The second half of the '70's saw big changes to the ranking tables, with the sudden appearance of prolific short story writer (and famous novelist) Orson Scott Card, who first published in August 1977, but still managed 12 stories in 2 and a half years.

Of the new breed to come through in the early '70's, Haldeman and Martin are present, but Pournelle contributed only one further story in this period. The notable names now were mostly new to the magazine, with significant contributions from Sam Nicholson (first pub. Nov '76), Kevin O'Donnell, Jr (Sep '75), and the more well-known writers Spider Robinson (Feb '73), Joan D. Vinge (Aug '75) and Gregory Benford (Apr '75).

The final top 10 ranking table for the decade, therefore ​looks like this:

Taking the decade as a whole, what of the biggest names in SF? Poul Anderson's continued publications have already been mentioned (with 6 stories in the decade), but some other giants of the field also continued to see their work in the magazine, some of them many decades after their first publication. Frank Herbert saw 4 stories published, and both Alfred Bester and Clifford D. Simak had 3 stories feature. This was Simak's fifth decade publishing in Astounding/Analog - a record matched by Isaac Asimov (also 3 stories in the '70's). Of the female authors, Katherine MacLean was still publishing, also with 3 stories, marking her 4th consecutive decade of publication here. And Jack Williamson was back, after nothing in the '60's, he published four times in the '70's.

Top Contributors to Analog in the 1970's: 
Top:               Orson Scott Card

Runners Up:   Spider Robinson, Stanley Schmidt, Joe Haldeman,  Jerry Pournelle, Jack Wodhams

1980's - Stanley Schmidt and New Competition
Stanley Schmidt took over from the Dec 1978 issue and so the 1980's were his first full decade as editor. This represented a period of change for Analog, and it's arguably been battling some of the same challenges ever since. On the one hand, the increase in the power and popularity of SF novels (post Star Wars, especially) probably led to less focus of short story publications by authors. Additionally, a new SF magazine started up at the end of the 1970's: Asimov's Science Fiction. The new magazine seemed to hoover up a lot of writing talent, and over the next few decades would become the major magazine between the two, winning many more awards for its content. That said, Analog still produced lots of great SF. I recently selectively read through the Analog issues from 1983, and was much impressed by the quality.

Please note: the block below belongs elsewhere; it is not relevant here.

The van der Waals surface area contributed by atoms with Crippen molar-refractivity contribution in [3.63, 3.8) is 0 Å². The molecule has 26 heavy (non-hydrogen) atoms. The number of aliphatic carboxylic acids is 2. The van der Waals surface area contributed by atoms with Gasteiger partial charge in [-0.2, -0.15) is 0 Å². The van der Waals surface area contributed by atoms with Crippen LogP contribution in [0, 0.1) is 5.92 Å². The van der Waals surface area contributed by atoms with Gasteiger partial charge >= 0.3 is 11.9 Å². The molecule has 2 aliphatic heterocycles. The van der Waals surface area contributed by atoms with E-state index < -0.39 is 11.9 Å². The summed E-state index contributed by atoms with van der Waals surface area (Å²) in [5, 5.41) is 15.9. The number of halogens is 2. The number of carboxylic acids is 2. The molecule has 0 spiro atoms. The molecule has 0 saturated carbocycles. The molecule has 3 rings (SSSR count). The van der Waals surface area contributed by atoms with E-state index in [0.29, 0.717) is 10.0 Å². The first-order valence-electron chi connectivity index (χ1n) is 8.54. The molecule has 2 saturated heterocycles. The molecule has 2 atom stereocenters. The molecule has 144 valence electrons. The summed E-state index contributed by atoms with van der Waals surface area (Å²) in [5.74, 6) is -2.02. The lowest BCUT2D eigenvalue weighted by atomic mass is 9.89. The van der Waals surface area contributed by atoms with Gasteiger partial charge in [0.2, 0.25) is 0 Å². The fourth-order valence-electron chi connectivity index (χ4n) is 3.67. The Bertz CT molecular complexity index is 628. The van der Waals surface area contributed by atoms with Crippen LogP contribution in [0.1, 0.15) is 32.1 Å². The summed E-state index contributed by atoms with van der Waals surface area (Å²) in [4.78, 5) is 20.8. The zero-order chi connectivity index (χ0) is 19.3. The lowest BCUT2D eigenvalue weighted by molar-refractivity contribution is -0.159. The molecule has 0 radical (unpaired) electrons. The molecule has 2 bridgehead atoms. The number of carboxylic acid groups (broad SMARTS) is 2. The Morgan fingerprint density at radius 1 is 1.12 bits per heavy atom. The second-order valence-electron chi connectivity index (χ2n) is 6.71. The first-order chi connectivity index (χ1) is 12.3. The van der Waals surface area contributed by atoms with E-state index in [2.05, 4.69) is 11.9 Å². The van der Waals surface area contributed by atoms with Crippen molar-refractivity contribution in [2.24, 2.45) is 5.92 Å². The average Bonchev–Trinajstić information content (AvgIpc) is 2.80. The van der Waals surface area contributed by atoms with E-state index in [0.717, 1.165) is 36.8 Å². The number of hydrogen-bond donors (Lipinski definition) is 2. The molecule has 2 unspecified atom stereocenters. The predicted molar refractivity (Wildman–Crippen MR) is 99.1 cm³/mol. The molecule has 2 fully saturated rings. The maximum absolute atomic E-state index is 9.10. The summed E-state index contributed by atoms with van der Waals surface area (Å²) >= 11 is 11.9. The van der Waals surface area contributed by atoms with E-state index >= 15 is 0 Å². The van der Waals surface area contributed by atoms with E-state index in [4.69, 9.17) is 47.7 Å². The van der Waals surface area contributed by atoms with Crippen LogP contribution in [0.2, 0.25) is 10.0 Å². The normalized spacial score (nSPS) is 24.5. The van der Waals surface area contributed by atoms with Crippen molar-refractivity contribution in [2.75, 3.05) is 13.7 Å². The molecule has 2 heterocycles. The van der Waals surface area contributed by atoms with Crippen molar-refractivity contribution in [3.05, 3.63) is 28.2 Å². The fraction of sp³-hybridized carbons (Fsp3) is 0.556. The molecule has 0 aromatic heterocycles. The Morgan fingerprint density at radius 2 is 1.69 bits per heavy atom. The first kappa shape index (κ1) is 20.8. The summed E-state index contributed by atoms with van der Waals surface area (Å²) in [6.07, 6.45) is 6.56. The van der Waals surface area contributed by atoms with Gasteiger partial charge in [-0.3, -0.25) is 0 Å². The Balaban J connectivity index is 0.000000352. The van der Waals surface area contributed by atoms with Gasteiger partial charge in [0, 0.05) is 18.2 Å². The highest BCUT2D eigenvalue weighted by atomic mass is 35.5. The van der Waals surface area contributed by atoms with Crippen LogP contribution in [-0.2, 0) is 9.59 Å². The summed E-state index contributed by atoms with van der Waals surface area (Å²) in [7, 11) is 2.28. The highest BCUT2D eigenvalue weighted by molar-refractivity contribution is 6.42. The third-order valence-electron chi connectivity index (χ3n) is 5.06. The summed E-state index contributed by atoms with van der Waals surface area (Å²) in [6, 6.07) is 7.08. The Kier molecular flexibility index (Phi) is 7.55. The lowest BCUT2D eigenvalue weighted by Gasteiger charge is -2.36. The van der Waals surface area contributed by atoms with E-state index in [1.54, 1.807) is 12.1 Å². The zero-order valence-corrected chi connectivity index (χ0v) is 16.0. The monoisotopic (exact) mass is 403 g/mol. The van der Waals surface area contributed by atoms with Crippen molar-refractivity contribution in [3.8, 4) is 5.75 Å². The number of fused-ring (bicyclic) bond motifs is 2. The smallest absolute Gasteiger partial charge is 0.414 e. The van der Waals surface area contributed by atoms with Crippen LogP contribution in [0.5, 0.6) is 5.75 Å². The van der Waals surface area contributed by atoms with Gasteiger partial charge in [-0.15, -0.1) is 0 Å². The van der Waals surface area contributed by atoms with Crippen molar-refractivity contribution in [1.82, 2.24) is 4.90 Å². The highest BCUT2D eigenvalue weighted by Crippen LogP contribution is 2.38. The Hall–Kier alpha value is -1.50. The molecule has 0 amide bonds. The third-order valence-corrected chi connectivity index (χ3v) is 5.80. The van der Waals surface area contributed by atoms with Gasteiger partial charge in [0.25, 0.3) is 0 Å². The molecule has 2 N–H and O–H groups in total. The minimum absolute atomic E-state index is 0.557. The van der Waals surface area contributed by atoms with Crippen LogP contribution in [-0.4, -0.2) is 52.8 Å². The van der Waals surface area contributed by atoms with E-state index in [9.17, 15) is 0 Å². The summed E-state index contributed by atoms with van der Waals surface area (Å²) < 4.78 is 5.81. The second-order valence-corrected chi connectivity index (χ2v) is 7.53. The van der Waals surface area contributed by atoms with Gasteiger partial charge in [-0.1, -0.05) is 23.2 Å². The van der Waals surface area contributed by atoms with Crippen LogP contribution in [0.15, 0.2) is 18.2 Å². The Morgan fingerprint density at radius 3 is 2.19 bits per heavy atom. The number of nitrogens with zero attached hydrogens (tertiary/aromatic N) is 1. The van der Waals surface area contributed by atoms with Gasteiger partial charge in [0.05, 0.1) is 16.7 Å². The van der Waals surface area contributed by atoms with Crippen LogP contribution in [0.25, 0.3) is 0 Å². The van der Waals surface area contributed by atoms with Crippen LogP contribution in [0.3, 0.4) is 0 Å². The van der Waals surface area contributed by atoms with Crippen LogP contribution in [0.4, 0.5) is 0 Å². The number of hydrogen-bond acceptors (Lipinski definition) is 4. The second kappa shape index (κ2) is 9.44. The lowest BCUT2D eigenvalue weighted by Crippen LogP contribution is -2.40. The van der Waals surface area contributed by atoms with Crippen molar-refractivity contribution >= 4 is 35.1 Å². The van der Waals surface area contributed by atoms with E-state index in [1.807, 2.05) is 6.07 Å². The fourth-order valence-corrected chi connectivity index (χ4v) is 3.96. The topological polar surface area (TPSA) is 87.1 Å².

The decade started with many publications by a new kid on the block: Timothy Zahn. These were generally of a pretty high standard, despite the high number. Zahn has since become most well-known for his Star Wars extended universe novels, many of which are considered to be the best books in that franchise. 

Other authors new to the lists but ranking highly include Joseph H. Delaney and Ray Brown. The 1980's are notable for having a lower number of household names in the ranking list. Charles Sheffield makes an entry, with several quality stories, and Ben Bova now makes the list. Having given up the editorship, he had more time to write.

On the subject of longevity, none of the big names contributed a large quantity of stories, but some did contribute. Yet again, Isaac Asimov and Clifford D. Simak had stories published, making it six decades in a row to see their work in Astounding/Analog - the only authors who have kept the streak going so long. The next best for longevity are George O. Smith and Katherine MacLean (both with five consecutive decades). Special mention should also be given to Raymond Z. Gallun. He claimed the #2 ranking spot way back in the 1930's with 38 stories published before Campbell's 'golden age'. Showing some commitment, he was published one more time in the '70's and again in the '80's. He missed out in the '60's, so he broke his streak, but that's good going nevertheless.

The second half of the 1980's are notable for the sudden appearance at the top of the ranking list of Harry Turtledove - most  famous now for his alternate history SF - as well as W. R. Thompson (William Thompson, b. 1955) and the long-term Analog stalwarts Michael F. Flynn and Jerry Oltion. These last two names would continue to crop up in the magazine until the present day.

Not as high on the list, but publishing a very respectable 8 stories is Elizabeth Moon, another famous name in SF. I've read some of Moon's SF novels, but not much of her short fiction which she started to publish in Analog in this period.

Several other authors deserve mention. Two big names form the '70's continued to publish, with 4 stories each from George R. R. Martin and from Spider Robinson, and 3 each from the ever present Poul Anderson and also from future SFWA Grand Master James E. Gunn.

Several other female SF writers join Moon in the period, most notably Pauline Ashwell. Ashwell first published in Astounding in Jan 1958, but the '80's were her most productive decade to date (with 6 stories). Other female writers include Amy Bectel (4 stories) and Linda Nagata (3 stories). Lois McMaster Bujold also appeared for the first time (3 of her Vorkosigan stories).

The final top 10 ranking table for the decade, therefore ​looks like this:

Top Contributors to Analog in the 1980's: 
Top:               Timothy Zahn

Runners Up:   Joseph H. Delaney
Third Place:    Harry Turtledove

1990's - A Connected, Mobile World is Born 
The 1990's were in some ways more of the same, continuing on from the 1980's with many of the same authors contributing, but many tech advances were gaining general acceptance and use. It was in the 1980's that mobile phones became widely used, and from the mid-'90's onward personal computer use and the world-wide web was becoming a more significant feature, especially in universities. NCSA Mosaic was the web-browser of choice, and the Nokia and Motorola digital mobile phone were common. These advances encouraged increasing numbers of high-tech stories, following on from the earlier cyberpunk wave of the 1980's.